Police tried to find Terry for questioning. She was missing, too.
In April, Bjork turned himself in to the brother of a Minneapolis homicide detective in a pancake house in Kansas. A month later, a father and son foraging for mushrooms in rural Iowa found Terry’s remains.
Bjork was charged with her murder but it never went to trial. He maintains he did not kill Terry.
Looking back on his first murders, Bjork said he was locked into a drug-induced psychosis, disconnected from reality. “I believe that with every fiber of my being.”
He said he’s been sober now for 20 years and feels remorse deeper than he can express. “I literally totally destroyed myself,” he said. “Who could ever punish me more than my own mind would punish me for what I’d done? The law couldn’t come close to what I did to myself mentally.”
‘I’m very homicidal’
When he first entered prison, Bjork fought other inmates. Prison staff caught him in several escape plots, and transferred him back and forth from different prisons to foil his plans. Bjork boasted that he was untouchable. He was already serving three life sentences, and Minnesota didn’t have the death penalty. One staffer recorded Bjork saying he had “nothing to lose by killing any inmate.”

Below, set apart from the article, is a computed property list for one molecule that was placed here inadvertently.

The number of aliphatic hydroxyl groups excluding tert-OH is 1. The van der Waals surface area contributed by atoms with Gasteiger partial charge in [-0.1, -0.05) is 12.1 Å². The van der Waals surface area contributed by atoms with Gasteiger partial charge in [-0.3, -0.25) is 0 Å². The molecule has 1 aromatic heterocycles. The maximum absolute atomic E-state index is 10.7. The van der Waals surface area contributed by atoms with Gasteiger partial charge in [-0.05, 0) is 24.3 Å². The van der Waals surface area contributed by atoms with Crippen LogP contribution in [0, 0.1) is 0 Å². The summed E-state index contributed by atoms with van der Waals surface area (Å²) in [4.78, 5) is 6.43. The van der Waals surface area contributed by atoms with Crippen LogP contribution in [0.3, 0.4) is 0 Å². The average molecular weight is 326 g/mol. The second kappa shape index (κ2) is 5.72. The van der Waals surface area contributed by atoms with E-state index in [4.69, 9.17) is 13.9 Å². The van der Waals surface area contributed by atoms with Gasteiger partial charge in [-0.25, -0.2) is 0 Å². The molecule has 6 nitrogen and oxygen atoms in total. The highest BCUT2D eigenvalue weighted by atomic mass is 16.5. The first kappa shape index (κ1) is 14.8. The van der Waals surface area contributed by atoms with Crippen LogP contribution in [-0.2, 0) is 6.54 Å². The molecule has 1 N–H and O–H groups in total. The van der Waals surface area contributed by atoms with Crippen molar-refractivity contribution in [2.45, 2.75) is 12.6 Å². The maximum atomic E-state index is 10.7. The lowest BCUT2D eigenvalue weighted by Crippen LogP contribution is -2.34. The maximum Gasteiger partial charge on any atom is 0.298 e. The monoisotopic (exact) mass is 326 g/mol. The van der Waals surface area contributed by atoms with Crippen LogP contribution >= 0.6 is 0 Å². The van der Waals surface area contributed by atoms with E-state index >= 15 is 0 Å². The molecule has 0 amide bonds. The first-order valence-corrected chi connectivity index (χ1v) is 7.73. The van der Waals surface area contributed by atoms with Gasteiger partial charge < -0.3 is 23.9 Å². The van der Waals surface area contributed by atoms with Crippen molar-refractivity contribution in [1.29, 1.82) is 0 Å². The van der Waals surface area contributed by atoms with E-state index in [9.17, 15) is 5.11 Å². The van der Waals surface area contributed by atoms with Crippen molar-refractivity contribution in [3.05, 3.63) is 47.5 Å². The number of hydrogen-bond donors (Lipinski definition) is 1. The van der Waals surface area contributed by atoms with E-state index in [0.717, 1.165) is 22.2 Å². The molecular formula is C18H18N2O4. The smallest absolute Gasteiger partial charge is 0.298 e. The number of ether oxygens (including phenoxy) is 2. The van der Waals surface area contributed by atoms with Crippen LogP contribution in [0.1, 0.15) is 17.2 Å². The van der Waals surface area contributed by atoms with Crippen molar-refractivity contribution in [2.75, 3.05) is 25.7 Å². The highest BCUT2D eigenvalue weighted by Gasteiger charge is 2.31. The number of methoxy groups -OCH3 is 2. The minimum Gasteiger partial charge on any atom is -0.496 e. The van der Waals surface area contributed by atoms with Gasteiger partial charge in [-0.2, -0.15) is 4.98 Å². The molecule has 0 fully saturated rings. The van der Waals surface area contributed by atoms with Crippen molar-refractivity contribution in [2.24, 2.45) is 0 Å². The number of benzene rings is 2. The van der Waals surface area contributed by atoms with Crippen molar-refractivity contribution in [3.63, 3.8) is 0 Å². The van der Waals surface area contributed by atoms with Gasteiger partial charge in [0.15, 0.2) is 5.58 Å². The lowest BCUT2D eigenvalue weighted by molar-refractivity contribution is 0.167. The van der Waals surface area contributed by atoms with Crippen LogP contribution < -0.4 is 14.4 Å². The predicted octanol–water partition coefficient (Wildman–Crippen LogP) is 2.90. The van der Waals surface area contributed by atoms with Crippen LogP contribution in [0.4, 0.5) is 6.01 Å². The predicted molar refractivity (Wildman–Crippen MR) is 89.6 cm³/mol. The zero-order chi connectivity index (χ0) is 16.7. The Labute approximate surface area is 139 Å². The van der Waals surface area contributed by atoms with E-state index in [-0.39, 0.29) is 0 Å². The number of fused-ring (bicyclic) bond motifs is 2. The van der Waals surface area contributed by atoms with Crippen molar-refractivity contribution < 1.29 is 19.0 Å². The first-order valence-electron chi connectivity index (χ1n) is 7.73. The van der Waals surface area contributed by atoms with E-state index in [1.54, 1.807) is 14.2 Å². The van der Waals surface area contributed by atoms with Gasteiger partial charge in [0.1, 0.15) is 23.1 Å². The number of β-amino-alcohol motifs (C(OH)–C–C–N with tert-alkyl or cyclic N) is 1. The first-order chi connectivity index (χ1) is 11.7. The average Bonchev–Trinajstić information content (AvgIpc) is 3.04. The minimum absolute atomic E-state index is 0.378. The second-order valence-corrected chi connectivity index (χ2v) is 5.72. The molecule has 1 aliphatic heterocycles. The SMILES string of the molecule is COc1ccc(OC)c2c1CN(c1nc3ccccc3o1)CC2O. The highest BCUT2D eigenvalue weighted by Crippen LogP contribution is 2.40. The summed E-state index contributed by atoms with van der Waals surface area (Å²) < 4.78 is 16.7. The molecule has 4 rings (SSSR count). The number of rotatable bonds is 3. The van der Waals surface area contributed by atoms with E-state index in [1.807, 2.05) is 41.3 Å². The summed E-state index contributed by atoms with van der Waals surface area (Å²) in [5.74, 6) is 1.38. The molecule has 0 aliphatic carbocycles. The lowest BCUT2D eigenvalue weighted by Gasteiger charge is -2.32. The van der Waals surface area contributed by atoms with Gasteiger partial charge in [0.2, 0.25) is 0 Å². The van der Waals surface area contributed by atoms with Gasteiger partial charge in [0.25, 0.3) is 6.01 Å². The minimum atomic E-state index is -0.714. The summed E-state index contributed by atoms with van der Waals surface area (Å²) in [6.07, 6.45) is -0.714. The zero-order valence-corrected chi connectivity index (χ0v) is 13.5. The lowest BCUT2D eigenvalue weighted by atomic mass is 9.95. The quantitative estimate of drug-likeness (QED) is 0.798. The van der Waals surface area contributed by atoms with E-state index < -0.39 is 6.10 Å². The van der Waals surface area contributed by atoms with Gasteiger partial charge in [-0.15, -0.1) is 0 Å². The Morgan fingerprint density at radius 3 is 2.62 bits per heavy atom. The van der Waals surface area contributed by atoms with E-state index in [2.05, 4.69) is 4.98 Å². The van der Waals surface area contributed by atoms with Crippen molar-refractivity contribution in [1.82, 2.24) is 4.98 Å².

Andy Mannix asks Craig Bjork to explain prison killings. (Profane language)
One summer day in 1996, Bjork wrote an internal communiqué to then-Stillwater prison Warden David Crist demanding he be moved back to Oak Park Heights prison. If Crist didn’t comply, Bjork threatened to kill again. “I’m very homicidal,” he wrote. “Trust me if I made a move I’d complete it. I’m very close to committing mass murder in Stillwater. Trust me minimum of 3 bodies, I’d go for 10 and come real close.”
On Thanksgiving Day 1997, a corrections officer found Bjork in the prison kitchen mopping up a dark red liquid. The officer followed drag marks to a garbage cart, where he found the body of inmate Edwin Curry.